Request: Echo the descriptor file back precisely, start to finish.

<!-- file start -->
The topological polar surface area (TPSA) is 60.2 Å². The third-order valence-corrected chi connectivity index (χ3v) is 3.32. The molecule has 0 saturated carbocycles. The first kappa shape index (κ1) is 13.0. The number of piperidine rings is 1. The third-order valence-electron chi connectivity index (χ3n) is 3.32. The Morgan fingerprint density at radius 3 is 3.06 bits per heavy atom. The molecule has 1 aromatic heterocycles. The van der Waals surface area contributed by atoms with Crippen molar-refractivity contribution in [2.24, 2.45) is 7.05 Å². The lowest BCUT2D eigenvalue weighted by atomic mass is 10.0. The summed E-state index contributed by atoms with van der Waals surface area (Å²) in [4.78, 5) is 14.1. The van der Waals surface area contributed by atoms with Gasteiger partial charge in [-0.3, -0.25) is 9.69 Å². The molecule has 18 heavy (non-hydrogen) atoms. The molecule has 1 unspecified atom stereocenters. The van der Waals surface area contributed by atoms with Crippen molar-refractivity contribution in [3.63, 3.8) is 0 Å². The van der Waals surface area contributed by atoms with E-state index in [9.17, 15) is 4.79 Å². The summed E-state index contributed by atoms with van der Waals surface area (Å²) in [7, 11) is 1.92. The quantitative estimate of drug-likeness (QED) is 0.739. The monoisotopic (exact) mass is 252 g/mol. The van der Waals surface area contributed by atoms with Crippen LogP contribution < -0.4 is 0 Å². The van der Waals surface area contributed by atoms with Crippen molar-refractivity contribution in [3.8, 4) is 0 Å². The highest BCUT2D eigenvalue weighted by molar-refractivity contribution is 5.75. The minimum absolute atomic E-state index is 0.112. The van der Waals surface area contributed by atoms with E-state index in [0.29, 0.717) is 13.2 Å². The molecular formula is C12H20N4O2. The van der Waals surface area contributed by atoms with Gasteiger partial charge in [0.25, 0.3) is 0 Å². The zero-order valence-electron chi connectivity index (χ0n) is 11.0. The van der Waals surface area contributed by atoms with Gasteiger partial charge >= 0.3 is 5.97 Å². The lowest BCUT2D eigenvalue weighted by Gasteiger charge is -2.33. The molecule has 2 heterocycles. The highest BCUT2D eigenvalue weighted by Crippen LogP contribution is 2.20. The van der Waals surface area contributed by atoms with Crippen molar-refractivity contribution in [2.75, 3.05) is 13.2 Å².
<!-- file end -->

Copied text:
The topological polar surface area (TPSA) is 60.2 Å². The third-order valence-corrected chi connectivity index (χ3v) is 3.32. The molecule has 0 saturated carbocycles. The first kappa shape index (κ1) is 13.0. The number of piperidine rings is 1. The third-order valence-electron chi connectivity index (χ3n) is 3.32. The Morgan fingerprint density at radius 3 is 3.06 bits per heavy atom. The molecule has 1 aromatic heterocycles. The van der Waals surface area contributed by atoms with Crippen molar-refractivity contribution in [2.24, 2.45) is 7.05 Å². The lowest BCUT2D eigenvalue weighted by atomic mass is 10.0. The summed E-state index contributed by atoms with van der Waals surface area (Å²) in [4.78, 5) is 14.1. The van der Waals surface area contributed by atoms with Gasteiger partial charge in [-0.3, -0.25) is 9.69 Å². The molecule has 18 heavy (non-hydrogen) atoms. The molecule has 1 unspecified atom stereocenters. The van der Waals surface area contributed by atoms with Crippen molar-refractivity contribution in [3.63, 3.8) is 0 Å². The van der Waals surface area contributed by atoms with E-state index in [9.17, 15) is 4.79 Å². The summed E-state index contributed by atoms with van der Waals surface area (Å²) in [7, 11) is 1.92. The quantitative estimate of drug-likeness (QED) is 0.739. The monoisotopic (exact) mass is 252 g/mol. The van der Waals surface area contributed by atoms with Crippen LogP contribution < -0.4 is 0 Å². The van der Waals surface area contributed by atoms with Crippen molar-refractivity contribution in [3.8, 4) is 0 Å². The highest BCUT2D eigenvalue weighted by molar-refractivity contribution is 5.75. The minimum absolute atomic E-state index is 0.112. The van der Waals surface area contributed by atoms with E-state index in [0.29, 0.717) is 13.2 Å². The molecular formula is C12H20N4O2. The van der Waals surface area contributed by atoms with Gasteiger partial charge in [0.25, 0.3) is 0 Å². The zero-order valence-electron chi connectivity index (χ0n) is 11.0. The van der Waals surface area contributed by atoms with Gasteiger partial charge >= 0.3 is 5.97 Å². The lowest BCUT2D eigenvalue weighted by Gasteiger charge is -2.33. The molecule has 2 heterocycles. The highest BCUT2D eigenvalue weighted by Crippen LogP contribution is 2.20. The van der Waals surface area contributed by atoms with Crippen molar-refractivity contribution in [2.75, 3.05) is 13.2 Å².